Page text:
Table 5: Acceptability ratings on product attributes of Mykovam based on 83 sample coconut farmers, San Pablo City, 2019.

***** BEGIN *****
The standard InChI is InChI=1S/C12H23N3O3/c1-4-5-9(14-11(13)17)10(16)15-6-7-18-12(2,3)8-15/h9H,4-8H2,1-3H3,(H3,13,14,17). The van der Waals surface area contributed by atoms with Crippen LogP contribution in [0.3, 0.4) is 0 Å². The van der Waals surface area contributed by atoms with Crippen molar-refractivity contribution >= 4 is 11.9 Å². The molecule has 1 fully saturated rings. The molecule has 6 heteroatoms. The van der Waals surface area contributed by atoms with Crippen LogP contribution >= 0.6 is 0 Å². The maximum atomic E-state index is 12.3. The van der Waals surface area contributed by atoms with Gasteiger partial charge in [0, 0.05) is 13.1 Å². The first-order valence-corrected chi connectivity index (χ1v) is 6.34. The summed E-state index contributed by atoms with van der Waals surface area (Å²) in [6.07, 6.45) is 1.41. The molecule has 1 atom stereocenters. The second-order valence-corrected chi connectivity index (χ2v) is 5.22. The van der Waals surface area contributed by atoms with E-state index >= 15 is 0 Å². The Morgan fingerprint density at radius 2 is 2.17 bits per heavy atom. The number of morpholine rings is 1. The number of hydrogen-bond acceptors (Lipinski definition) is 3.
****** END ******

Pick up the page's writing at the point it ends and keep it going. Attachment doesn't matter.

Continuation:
The study revealed that the coconut farmers in San Pablo City were moderately knowledge about chemical and organic fertilizers and only few farmers knew about chemical fertilizers not being derived from the remains or by-products of organisms and not increasing the soil’s population of beneficial organisms as well as the application of organic fertilizers not allowing for the faster release of nutrients to the plants as compared to the application of chemical fertilizers. In terms of Mykovam attributes, the amount and ease of application were the most acceptable while the overall acceptability of Mykovam was generally acceptable to about 87 percent of the respondents. Based on the results of the study, it is recommended that DA-PCA improves their knowledge dissemination program, particularly to increase the level of knowledge of coconut farmers on chemical fertilizers. Although DA-PCA provides chemical fertilizers to their farmer beneficiaries, they could also promote the use of Mykovam and even consider the distribution of this biofertilizer to their beneficiaries apart from the regular chemical fertilizers in their input subsidy program. The UPLB-BIOTECH can improve their promotions by including the knowledge questions on fertilizers in their promotional campaigns, especially those which are known to only few farmers, to highlight further the advantages of organic over chemical fertilizers. They can also put emphasis on the amount and ease of application attributes of Mykovam to attract farmers to adopt this technology.